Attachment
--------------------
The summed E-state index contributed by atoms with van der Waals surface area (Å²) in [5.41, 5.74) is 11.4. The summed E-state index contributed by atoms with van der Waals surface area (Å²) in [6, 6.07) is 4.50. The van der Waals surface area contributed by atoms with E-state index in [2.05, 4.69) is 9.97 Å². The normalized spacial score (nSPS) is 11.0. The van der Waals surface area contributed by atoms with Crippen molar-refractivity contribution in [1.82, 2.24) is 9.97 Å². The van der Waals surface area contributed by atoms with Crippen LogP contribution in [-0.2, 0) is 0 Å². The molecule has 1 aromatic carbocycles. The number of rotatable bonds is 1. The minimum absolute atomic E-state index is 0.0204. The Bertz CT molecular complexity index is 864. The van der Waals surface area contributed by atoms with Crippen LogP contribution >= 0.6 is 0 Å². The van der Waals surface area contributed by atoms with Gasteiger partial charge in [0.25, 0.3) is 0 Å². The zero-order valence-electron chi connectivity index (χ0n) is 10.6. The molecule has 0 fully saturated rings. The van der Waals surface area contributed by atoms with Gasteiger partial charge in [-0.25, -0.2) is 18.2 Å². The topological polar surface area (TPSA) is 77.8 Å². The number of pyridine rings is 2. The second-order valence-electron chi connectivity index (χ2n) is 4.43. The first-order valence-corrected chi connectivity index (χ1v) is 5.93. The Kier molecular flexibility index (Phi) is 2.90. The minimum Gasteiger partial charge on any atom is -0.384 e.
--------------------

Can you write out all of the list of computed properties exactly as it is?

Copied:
The summed E-state index contributed by atoms with van der Waals surface area (Å²) in [5.41, 5.74) is 11.4. The summed E-state index contributed by atoms with van der Waals surface area (Å²) in [6, 6.07) is 4.50. The van der Waals surface area contributed by atoms with E-state index in [2.05, 4.69) is 9.97 Å². The normalized spacial score (nSPS) is 11.0. The van der Waals surface area contributed by atoms with Crippen molar-refractivity contribution in [1.82, 2.24) is 9.97 Å². The van der Waals surface area contributed by atoms with Crippen LogP contribution in [-0.2, 0) is 0 Å². The molecule has 1 aromatic carbocycles. The number of rotatable bonds is 1. The minimum absolute atomic E-state index is 0.0204. The Bertz CT molecular complexity index is 864. The van der Waals surface area contributed by atoms with Crippen LogP contribution >= 0.6 is 0 Å². The van der Waals surface area contributed by atoms with Gasteiger partial charge in [0.25, 0.3) is 0 Å². The zero-order valence-electron chi connectivity index (χ0n) is 10.6. The molecule has 0 fully saturated rings. The van der Waals surface area contributed by atoms with Gasteiger partial charge in [-0.25, -0.2) is 18.2 Å². The topological polar surface area (TPSA) is 77.8 Å². The number of pyridine rings is 2. The second-order valence-electron chi connectivity index (χ2n) is 4.43. The first-order valence-corrected chi connectivity index (χ1v) is 5.93. The Kier molecular flexibility index (Phi) is 2.90. The minimum Gasteiger partial charge on any atom is -0.384 e.